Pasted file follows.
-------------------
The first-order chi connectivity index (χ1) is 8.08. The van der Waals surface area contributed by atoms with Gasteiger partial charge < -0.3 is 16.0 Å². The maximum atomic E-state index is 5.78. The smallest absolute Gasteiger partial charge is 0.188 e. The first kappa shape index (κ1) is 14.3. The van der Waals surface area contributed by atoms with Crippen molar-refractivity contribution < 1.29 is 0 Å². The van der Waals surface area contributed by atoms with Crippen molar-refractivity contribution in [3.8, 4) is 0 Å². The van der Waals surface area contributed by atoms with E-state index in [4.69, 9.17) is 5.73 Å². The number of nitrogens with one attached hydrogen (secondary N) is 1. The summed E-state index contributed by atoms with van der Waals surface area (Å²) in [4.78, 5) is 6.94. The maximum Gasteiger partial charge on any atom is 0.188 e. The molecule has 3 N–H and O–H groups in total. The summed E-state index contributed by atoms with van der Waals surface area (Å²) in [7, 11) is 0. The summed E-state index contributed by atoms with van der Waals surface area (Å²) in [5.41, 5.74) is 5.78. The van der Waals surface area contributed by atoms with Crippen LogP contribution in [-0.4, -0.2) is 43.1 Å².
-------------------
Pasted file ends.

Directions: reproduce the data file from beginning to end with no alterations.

The first-order chi connectivity index (χ1) is 8.08. The van der Waals surface area contributed by atoms with Gasteiger partial charge < -0.3 is 16.0 Å². The maximum atomic E-state index is 5.78. The smallest absolute Gasteiger partial charge is 0.188 e. The first kappa shape index (κ1) is 14.3. The van der Waals surface area contributed by atoms with Crippen molar-refractivity contribution < 1.29 is 0 Å². The van der Waals surface area contributed by atoms with Crippen molar-refractivity contribution in [3.8, 4) is 0 Å². The van der Waals surface area contributed by atoms with E-state index in [4.69, 9.17) is 5.73 Å². The number of nitrogens with one attached hydrogen (secondary N) is 1. The summed E-state index contributed by atoms with van der Waals surface area (Å²) in [4.78, 5) is 6.94. The maximum Gasteiger partial charge on any atom is 0.188 e. The molecule has 3 N–H and O–H groups in total. The summed E-state index contributed by atoms with van der Waals surface area (Å²) in [7, 11) is 0. The summed E-state index contributed by atoms with van der Waals surface area (Å²) in [5.41, 5.74) is 5.78. The van der Waals surface area contributed by atoms with Crippen LogP contribution in [-0.4, -0.2) is 43.1 Å².